- Asia Pacific stocks were mixed on Tuesday.
- Minutes from the Reserve Bank of Australia's monetary policy meeting in July showed the central bank was ready to adjust interest rates if required.
- Overnight on Wall Street, stocks edged upward toward new records, but remained muted amid the corporate earnings season.
Stocks in Asia were mixed on Tuesday, as minutes from a recent meeting by the Reserve Bank of Australia showed the central bank's willingness to move on monetary policy if necessary.
In China, the Shanghai composite slipped 0.16% to close at 2,937.62, while the Shenzhen component shed 0.28% to finish its trading day at 9,283.41. The Shenzhen composite closed just below the flatline at 1,571.81.
Hong Kong's Hang Seng index advanced about 0.1%, as of its final hour of trading.
Shares of Chinese tech heavyweight Xiaomi slipped 0.32%. The firm took a 6% stake in chip designer VeriSilicon Holdings, with the move coming amid Beijing's push for China to become more reliant in sectors such as chips. Xiaomi is set to announce quarterly earnings results in the second half of August.
The Nikkei 225 in Japan, which returned to trade after a holiday on Monday, slipped 0.69% to end its trading day at 21,535.25. The Topix index also shed 0.48% to close at 1,568.74,
South Korea's Kospi ended its trading day 0.45% higher at 2,091.87. The Korea Exchange said Tuesday it would impose a 175 million Korean won (approx. $0.149 million) fine on Bank of America Merrill Lynch's South Korean branch for irregular trading activities, Reuters reported.
Over in Australia, the benchmark S&P/ASX 200 slipped 0.18% to close at 6,641.00. Shares of miner Rio Tinto slipped 0.64% after the company announced a cost blowout and delay at its underground copper mine in Mongolia, along with a 3.5% drop in second-quarter iron ore shipments due to disruptions caused by a tropical cyclone earlier in the year.
Overall, the MSCI Asia ex-Japan index added 0.2%.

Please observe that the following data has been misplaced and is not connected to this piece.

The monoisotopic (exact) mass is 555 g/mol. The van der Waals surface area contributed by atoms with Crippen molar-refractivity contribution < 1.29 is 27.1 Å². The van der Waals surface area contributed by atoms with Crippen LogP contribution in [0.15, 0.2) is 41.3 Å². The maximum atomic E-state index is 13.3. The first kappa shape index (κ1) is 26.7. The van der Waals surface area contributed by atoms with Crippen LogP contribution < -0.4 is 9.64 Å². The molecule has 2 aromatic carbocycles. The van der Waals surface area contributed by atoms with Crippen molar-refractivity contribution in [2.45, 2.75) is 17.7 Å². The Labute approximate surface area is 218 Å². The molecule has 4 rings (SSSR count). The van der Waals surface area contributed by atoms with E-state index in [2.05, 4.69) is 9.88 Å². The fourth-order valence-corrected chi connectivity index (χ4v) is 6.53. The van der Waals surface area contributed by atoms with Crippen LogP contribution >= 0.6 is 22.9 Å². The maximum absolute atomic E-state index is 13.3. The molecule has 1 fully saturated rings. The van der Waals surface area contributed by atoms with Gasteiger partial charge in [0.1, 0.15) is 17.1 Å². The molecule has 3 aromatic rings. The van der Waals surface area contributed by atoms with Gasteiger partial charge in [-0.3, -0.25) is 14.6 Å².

Minutes from the Reserve Bank of Australia's (RBA) monetary policy meeting in July showed the central bank was ready to adjust interest rates if required.
"The Board would continue to monitor developments in the labour market closely and adjust monetary policy if needed to support sustainable growth in the economy and the achievement of the inflation target over time," the minutes showed. "Lower interest rates would provide more Australians with jobs and assist with achieving more assured progress towards the inflation target."
The central bank had cut the cash rate to a new all time low in July following a similar move at its previous meeting.
"We think that the RBA will take stock of the impact of the recent policy easing on the economy and leave the cash rate unchanged over the next few meetings," Gareth Aird, senior economist at Commonwealth Bank of Australia, wrote in a note. "Ultimately the RBA is not done yet in our view or as implied by market pricing."
The Australian dollar slipped 0.1% to $0.7032, but was still higher than levels below $0.692 seen last week.
Overnight on Wall Street, stocks edged upward toward new records, but remained muted amid the corporate earnings season. The outlook for this earnings season is bleak. Analysts expect S&P 500 earnings to have fallen by 3% in the second quarter, according to FactSet data.
The U.S. dollar index, which tracks the greenback against a basket of its peers, was at 96.994 after rising from levels below 96.9 yesterday.
The Japanese yen traded at 108.02 against the dollar after touching levels above 108.0 in the previous session.
— Reuters and CNBC's Fred Imbert contributed to this report.